On the other hand, taxis are of abundance in Naples and you will more than likely need to use one at some point. Ignore the stories of taxi drivers charging tourists exorbitant fares, as long as you enter a taxi with a working meter you will have no problem. As most of the ugly stories you hear about dodgy taxi drivers involve them not turning on the meter and upon arrival charging outrageous fees. My experiences with taxi drivers was both enriching and entertaining on 2 occasions, one of which solidified my plans to travel to Capri after his stunning review of the Isle. So don’t assume all taxi drivers in Naples are con artists.



What to do in Naples on your Solo Travel?

Eat as much as you can! Naples invented the pizza as we know it and you’ll find it everywhere in the city. Quality of food is taken very seriously and if you do nothing else during your time you must eat to your hearts content. It may seem weird that the main attraction of a city is in it’s restaurants and pizzerias, but after-all this is the birth place of pizzas…

Don’t feel embarrassed about having a sit down meal on your solo travel, it’s a great experience and the bar staff will be sure to look after you. But if you don’t have time for a sit-down meal, you could do worse than to order a pizza fritta, or fried pizza, to go – it’s deep-fried pizza dough with (usually) cheese and (sometimes) meat inside, folded up and ready to be munched on the move.

My first pizza, a true Neapolitan style dish in PompeiiSpaghetti Bologna in a traditional restaurant in Toledo, street sidePanini in CapriWatermelon in CapriStreet food in ToledoIcecream at night time in Naples, Italy

And the city’s coffee is, even according to other Italians, the best in the country.


Wander Aimlessly in the Historic Center:  Narrow streets, multi-rise apartments and laundry hanging off balconies are part of the texture of everyday life in Naples. Much like other old cities the best way to see Naples is to get lost there and to wander without a plan. The street plan is older than the hills and the buildings have contained shops and apartments for centuries. But the old centre is very much alive and spilling out with life, it’s a densely populated area and the locals do not slow down for tourists.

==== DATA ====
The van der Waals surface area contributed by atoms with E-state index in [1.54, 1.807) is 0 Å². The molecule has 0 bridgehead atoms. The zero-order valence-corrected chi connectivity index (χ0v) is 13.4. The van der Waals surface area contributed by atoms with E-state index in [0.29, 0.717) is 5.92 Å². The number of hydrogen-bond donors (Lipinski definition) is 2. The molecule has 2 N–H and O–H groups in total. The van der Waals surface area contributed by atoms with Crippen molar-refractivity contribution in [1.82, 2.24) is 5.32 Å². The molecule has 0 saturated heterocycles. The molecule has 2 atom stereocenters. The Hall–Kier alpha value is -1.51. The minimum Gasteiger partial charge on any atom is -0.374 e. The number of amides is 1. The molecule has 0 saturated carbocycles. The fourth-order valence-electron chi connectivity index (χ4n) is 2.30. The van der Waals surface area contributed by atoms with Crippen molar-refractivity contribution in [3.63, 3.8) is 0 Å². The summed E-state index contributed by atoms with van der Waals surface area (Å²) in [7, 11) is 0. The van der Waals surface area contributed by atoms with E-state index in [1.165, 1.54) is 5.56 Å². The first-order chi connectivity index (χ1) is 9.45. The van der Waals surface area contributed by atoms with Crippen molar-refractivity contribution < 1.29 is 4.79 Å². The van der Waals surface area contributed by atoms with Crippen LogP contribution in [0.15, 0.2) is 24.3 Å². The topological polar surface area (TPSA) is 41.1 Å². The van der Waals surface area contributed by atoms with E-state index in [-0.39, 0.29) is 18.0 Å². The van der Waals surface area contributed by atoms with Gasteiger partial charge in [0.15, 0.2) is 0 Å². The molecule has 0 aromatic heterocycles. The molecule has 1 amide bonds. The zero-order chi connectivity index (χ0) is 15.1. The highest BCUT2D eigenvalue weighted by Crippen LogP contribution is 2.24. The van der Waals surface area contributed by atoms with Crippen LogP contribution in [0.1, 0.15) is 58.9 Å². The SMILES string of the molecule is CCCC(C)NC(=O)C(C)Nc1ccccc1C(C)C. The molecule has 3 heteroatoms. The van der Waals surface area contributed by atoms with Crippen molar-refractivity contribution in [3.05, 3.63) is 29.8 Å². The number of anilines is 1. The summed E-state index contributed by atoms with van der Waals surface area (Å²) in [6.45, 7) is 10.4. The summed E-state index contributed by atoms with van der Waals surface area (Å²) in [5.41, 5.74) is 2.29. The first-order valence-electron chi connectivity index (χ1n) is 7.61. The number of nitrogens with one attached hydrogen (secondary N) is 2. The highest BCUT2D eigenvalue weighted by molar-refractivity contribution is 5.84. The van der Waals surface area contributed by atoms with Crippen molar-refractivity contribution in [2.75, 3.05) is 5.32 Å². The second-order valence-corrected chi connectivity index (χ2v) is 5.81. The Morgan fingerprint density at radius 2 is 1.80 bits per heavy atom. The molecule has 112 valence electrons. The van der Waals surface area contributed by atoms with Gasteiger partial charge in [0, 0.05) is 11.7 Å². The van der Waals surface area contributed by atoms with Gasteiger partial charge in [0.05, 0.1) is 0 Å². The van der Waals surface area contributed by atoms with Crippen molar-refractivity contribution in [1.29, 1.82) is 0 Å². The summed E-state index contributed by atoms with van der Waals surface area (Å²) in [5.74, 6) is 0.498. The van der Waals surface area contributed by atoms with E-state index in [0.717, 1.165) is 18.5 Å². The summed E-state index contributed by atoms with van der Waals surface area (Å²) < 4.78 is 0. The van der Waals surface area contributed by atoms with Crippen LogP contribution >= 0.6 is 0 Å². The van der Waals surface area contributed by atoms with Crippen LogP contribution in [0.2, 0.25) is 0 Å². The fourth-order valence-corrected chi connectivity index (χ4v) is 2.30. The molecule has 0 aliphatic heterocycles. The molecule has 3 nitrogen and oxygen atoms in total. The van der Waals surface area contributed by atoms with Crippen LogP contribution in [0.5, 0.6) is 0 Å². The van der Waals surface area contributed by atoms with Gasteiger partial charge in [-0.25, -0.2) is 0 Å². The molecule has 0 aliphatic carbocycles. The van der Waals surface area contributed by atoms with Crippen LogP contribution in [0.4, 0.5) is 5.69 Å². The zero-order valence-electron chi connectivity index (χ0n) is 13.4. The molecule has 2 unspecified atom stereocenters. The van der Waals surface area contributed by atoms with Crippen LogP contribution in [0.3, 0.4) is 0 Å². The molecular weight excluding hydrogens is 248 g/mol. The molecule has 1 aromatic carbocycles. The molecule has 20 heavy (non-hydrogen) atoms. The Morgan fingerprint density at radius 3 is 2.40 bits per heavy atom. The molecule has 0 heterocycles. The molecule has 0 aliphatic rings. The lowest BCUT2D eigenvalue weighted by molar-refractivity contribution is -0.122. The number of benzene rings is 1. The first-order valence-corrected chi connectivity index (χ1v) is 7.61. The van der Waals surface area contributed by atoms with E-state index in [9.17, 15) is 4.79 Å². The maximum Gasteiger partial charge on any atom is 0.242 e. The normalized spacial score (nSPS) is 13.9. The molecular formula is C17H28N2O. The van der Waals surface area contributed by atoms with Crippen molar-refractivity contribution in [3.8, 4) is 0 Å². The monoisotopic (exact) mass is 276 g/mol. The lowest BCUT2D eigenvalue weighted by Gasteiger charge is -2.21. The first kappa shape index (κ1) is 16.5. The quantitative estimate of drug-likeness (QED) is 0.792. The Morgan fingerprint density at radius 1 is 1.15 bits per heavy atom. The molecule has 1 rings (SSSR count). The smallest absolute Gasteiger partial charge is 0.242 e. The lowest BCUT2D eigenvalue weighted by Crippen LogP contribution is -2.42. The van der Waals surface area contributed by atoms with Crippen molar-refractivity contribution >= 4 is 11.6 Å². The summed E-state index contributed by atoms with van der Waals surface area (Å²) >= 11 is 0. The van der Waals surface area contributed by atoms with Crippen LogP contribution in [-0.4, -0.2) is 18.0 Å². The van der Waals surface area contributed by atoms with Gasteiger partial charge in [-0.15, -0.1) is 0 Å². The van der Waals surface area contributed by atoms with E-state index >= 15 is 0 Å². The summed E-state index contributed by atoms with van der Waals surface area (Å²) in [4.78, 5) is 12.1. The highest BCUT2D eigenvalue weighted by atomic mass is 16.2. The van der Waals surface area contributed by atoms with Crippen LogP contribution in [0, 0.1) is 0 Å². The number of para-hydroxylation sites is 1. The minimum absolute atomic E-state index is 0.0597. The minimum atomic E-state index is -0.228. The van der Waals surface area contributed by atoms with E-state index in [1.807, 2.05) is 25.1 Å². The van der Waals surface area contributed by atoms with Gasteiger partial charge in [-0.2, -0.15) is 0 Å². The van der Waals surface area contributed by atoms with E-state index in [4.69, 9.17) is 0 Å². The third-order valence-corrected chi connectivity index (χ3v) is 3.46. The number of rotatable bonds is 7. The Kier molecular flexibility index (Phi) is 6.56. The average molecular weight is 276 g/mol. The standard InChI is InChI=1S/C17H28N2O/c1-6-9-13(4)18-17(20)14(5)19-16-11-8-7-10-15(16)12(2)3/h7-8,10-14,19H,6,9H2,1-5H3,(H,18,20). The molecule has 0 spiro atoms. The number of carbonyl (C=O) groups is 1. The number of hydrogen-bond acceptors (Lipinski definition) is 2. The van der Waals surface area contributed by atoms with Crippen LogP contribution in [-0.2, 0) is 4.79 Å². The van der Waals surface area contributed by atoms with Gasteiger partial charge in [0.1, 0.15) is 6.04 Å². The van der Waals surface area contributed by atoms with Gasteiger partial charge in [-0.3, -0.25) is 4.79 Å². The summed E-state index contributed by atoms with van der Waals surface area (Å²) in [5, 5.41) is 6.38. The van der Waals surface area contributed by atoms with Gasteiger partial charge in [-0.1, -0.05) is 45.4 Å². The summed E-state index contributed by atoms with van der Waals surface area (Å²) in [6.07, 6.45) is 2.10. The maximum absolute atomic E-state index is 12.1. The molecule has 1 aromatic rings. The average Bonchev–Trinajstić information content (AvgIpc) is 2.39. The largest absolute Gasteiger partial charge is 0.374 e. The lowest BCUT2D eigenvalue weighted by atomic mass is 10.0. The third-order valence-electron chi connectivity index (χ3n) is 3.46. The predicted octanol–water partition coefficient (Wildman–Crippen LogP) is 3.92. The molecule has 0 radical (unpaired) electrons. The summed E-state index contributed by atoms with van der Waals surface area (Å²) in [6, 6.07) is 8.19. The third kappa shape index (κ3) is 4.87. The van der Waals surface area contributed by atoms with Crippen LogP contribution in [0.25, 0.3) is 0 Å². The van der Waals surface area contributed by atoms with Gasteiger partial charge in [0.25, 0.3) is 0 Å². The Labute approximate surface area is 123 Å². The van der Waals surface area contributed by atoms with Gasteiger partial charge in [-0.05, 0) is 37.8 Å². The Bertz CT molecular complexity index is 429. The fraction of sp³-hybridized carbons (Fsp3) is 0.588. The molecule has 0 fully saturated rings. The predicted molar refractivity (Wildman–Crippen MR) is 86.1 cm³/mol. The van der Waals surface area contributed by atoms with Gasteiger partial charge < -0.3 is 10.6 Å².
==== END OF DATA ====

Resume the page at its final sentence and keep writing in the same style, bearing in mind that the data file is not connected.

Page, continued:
As a solo male traveller it is advised not to wander alone at night and to refrain from entering the ‘Spanish Quarters’, but i completely ignored this information and discovered every nook and cranny of the historic centre.

Amazingly, the streets are bustling with life into the early hours of the morning. Kids are out playing football across the narrow streets of Toledo, where I spent a vast majority of my nights people watching.


Take a Day-Trip to Pompeii & the nearby Sorrento Islands: Many people who whose to travel to Naples do so because it’s a great base from which to explore some of Italy’s most popular tourists sights and destinations. The ruins of Pompeii, Herculaneum and Mount Vesuvius can be combined into one long day-trip or split into two. For an insight into ancient Roman life, which is unforgettable and well worth the effort it takes getting there and back.

It is also advised to take advantage of the city’s proximity to the stunning Amalfi Coast and nearby islands – especially if you’re staying for a number of days. Even if you end up falling in love with Naples it’s worth taking a break from the busy city life and soaking in the coastal sun. There are a number of destinations to choose from including the Amalfi Coast, Sorrento and the islands of Ischia, Capri and Procida. Some are more touristy than others, but the islands are vibrant with stunning views, excellent food, sights and activities which make it a well worth while trip.


Ultimately, Naples Italy is a perfect destination for solo travel, whatever your age, experience or life situation. Solo travel is a fabulous opportunity to learn about yourself and how you like to travel. It’s essentially your own personal, private tour. The insight you gain as a solo traveller will enrich your future trips whether you’re alone or with others.